Skip to main content
ARS Home » Plains Area » Temple, Texas » Grassland Soil and Water Research Laboratory » Research » Publications at this Location » Publication #277601

Title: Trade-offs between agricultural production and biodiversity for biofuel production

item Behrman, Kathrine
item Kiniry, James
item JUENGER, THOMAS - University Of Texas
item KEITT, TIMOTHY - University Of Texas

Submitted to: Landscape Ecology Symposium
Publication Type: Abstract Only
Publication Acceptance Date: 1/11/2012
Publication Date: N/A
Citation: N/A

Interpretive Summary:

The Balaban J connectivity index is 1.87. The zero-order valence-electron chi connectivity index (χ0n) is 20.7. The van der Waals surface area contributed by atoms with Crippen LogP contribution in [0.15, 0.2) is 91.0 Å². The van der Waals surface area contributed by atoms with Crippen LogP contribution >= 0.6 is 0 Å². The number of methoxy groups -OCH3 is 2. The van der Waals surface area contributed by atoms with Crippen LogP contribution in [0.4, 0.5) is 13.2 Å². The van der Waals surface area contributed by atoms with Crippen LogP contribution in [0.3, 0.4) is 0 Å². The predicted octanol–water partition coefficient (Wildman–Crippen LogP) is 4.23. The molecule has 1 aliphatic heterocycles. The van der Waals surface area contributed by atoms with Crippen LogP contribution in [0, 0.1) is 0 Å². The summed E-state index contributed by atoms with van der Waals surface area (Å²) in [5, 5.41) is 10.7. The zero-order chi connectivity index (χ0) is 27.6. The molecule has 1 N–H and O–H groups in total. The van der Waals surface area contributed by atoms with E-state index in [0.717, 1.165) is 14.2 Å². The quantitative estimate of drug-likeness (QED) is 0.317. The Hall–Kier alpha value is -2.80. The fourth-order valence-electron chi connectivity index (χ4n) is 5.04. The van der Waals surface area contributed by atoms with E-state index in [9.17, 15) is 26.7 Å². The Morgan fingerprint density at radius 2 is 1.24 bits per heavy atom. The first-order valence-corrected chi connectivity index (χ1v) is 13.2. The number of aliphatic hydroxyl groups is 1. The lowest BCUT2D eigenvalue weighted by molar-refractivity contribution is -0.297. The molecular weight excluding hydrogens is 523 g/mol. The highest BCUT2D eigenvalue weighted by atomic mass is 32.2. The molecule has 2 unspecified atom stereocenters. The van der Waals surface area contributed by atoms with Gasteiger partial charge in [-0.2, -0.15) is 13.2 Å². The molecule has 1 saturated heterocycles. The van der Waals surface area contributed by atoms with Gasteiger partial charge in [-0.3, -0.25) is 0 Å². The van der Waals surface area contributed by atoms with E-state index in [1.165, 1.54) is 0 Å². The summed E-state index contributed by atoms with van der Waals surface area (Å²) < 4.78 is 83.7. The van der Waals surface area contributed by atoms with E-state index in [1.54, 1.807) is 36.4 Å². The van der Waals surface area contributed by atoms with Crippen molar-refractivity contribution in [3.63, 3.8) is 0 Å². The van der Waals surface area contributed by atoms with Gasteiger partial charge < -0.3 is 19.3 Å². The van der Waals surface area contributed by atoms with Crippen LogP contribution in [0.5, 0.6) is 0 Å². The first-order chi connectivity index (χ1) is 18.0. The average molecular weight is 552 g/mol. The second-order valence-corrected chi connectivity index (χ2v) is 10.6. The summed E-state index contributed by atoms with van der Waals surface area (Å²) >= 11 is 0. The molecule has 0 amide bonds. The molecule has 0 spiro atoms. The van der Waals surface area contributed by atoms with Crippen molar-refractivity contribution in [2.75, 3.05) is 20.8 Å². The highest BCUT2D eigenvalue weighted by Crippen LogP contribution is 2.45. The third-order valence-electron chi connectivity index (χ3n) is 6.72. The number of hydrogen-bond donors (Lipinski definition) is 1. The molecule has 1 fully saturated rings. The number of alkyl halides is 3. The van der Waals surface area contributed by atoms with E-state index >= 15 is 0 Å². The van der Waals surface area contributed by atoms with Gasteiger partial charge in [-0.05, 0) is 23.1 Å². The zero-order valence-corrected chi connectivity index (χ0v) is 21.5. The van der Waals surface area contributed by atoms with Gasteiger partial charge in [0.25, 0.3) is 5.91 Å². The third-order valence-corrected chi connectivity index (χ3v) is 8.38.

Technical Abstract: Growing energy demands and concerns for climate change have pushed forward the time line for biofuel production. However, the effect of large-scale biofuel production in the U.S. on the agricultural industry, primarily responsible for food production and livestock feed, and biodiversity levels of many taxa (amphibians, birds, mammals, and reptiles) remains unclear. This study presents the first quantitative analysis of these trade-offs in the face of climate change. Switchgrass (Panicum virgatum L.) is a promising candidate for cellulosic feedstock production. First, current and future (from 2080-2090) switchgrass productivity was estimated across the central and eastern U.S. using ALMANAC, a mechanistic model that simulates plant growth over time. Second, locations that minimize the impact on species richness of all four taxa groups and agricultural lands while maximizing biomass production were chosen using a spatial optimization algorithm. Under current climate conditions, regions that satisfy these conditions are located in Louisiana, southern Florida, Nebraska, and South Dakota. By 2080-2090, the only regions that still fulfill these conditions are in Nebraska and South Dakota. In order to minimize land conversion and loss of biodiversity, suitable areas for current and future climate change should be targeted for their long-term growth potential.